The Government has agreed to consider proposals by Carlisle’s airport to become a freeport post-Brexit.

Following the Chancellor of the Exchequer’s spending round on Wednesday, in a debate, city MP John Stevenson asked if Sajid Javid would support the airport’s bid.

Mr Javid said he would be happy to look at its plan.

Businesses within a freeport zone can import, store products in a warehouse and re-export products duty-free.

The model is used extensively in the USA, with businesses benefitting from little or no checks, as well as tariff and tax benefits.

An advisory panel was launched earlier in the month by the Government, which will spearhead the idea, with ports and airports across the UK to be invited to bid to become one of up to 10 freeports.

Mr Stevenson said: “The Chancellor clearly recognises the importance of growing the economy, because it is through a growing economy that we can afford public services.

“I understand that, with a view to achieving growth –particularly in the north – there have been discussions about the possible creation of freeports in the north of England. Carlisle Lake District Airport, which is owned by the Stobart Group and ​which commenced commercial flights recently, has the ambition to create an airport freeport. Would the Chancellor support that?”

Mr Javid replied: “We have accelerated our work on the freeports generally, which is being led by the Trade Secretary and the Chief Secretary to the Treasury. However, I should be happy to consider a proposal for an airport freeport.”

Stobart Group and Mr Stevenson have written to the Government, saying they think the freeport model could be a success because of the large amount of land surrounding the airport, north of Carlisle, Stobart Group’s experience and the airport’s strong transport links.

Mr Stevenson said: “We don’t have any in this country, because of EU legislation. It would be a section of the airport where there are lower taxes for goods.

“It would enable businesses to export out of the airport without tax barriers.

“There is a perception that some of the airports in the North East should be freeports.

“We have worked closely with the airport; we have been discussing the possibilities. That area of the airport would be attractive to businesses, especially for imports and exports.

“We have a business the size of Stobart that could invest.

“It is in the north and it is an area that needs economic development.

“It could bring long term security to the airport, which has had its challenges.

“It will bring in employment, it adds to the economy and to the development of our region.”

Freeports could help to counter any post-Brexit trade complications, according to Mr Stevenson.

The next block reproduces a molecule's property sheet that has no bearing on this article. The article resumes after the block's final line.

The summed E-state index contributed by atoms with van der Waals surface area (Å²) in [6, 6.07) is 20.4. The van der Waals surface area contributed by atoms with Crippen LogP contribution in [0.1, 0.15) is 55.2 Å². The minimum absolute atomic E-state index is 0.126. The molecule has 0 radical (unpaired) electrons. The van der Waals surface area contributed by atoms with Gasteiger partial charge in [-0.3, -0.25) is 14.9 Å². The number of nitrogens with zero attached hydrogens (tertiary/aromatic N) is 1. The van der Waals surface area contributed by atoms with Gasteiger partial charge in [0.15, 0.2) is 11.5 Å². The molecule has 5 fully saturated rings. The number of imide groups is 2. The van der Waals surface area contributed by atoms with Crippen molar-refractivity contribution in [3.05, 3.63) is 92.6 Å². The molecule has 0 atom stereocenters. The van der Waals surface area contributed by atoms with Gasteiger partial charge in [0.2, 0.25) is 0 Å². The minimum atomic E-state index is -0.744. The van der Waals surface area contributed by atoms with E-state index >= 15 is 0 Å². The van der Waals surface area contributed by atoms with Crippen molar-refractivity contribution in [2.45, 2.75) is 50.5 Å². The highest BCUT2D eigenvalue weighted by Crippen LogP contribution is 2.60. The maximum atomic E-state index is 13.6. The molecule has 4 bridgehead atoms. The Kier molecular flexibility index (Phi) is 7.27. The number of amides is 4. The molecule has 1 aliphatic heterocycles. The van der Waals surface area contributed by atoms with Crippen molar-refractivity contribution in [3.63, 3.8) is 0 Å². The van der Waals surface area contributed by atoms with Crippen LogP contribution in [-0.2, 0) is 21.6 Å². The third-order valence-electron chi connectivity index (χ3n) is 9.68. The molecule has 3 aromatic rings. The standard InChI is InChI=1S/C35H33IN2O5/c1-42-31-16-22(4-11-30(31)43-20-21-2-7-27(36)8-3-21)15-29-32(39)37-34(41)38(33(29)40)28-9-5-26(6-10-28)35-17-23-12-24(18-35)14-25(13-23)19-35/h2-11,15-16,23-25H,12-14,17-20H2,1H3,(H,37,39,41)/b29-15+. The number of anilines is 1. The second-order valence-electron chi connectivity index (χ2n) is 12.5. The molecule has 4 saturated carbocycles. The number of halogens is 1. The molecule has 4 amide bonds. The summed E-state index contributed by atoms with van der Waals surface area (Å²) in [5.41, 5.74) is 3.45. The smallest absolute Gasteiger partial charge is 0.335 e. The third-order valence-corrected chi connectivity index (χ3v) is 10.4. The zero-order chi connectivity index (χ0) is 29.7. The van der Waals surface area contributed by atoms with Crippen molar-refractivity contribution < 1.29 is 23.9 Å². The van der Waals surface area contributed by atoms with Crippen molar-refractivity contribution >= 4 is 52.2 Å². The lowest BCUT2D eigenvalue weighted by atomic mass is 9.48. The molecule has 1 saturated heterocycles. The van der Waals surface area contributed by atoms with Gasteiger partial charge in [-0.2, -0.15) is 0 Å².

“In a post-Brexit world Britain can set its own Europe trading policy, which could include freeports.

“There has been an advisory panel set up to advise the government on freeports, which demonstrates the government is serious about them.

“Our challenge is to make them think about Carlisle airport as one area to be used as a freeport.”

No airports in te UK currently hold designated freeport status.

Labour’s parliamentary candidate for Carlisle Ruth Alcroft, said: “It’s good to see John Stevenson recognises the potential of Carlisle and the north and is now actively promoting it.

“However, it must be recognised that a freeport, while designed to offer some kind of safety net post-Brexit, is no silver bullet.

“We run the risk of global corporations moving from one low tax area to another to exploit tax breaks and reduce workers’ rights. These are not necessarily the long term investments and high quality, secure jobs we are looking for.

“The public needs to ask themselves: we had the legislation for freeports in place until 2012. This government let it lapse. If it is such a great thing, why was that?

“Other countries seek free trade deals rather than prioritising freeports. Why is this? Of course it is great to see our infrastructure being used to boost our Cumbrian economy, but let’s find out what it means for us in practice.”

During the spending round, Mr Javid promised an “infrastructure revolution” with £490 million pledged for road, rail and bus links.

He said he was “turning the page on austerity” with a £13.4 billion spending spree.

He said: “From the motor highway to the information highway, we’ll settle for nothing less than an infrastructure revolution.

“To keep spending under control we will of course set a high bar for funding projects, and they’ll have to show real value for money, with credible delivery plans and budgets, starting with the Government’s rapid review of HS2.”

The Chancellor set out plans to increase spending in 2020-21 focused on the “people’s priorities” including the NHS, schools and the police.

The spending plan for a single year was fast-tracked to clear the decks ahead of Brexit, with the normal multi-year settlement planned for next year.

The plan would add £13.4 billion to existing plans for public spending including £1.7 billion for capital spending and marks a 4.1 per cent increase on spending in 2019-20.

Measures to boost health spending, recruit extra police officers and increase funding for England’s schools had already been announced before Mr Javid’s statement.

He also announced £160m would be awarded to the agricultural industry in Scotland, which was welcomed by Dumfriesshire MP David Mundell.

He said: “This is good news for the agricultural sector in my area.”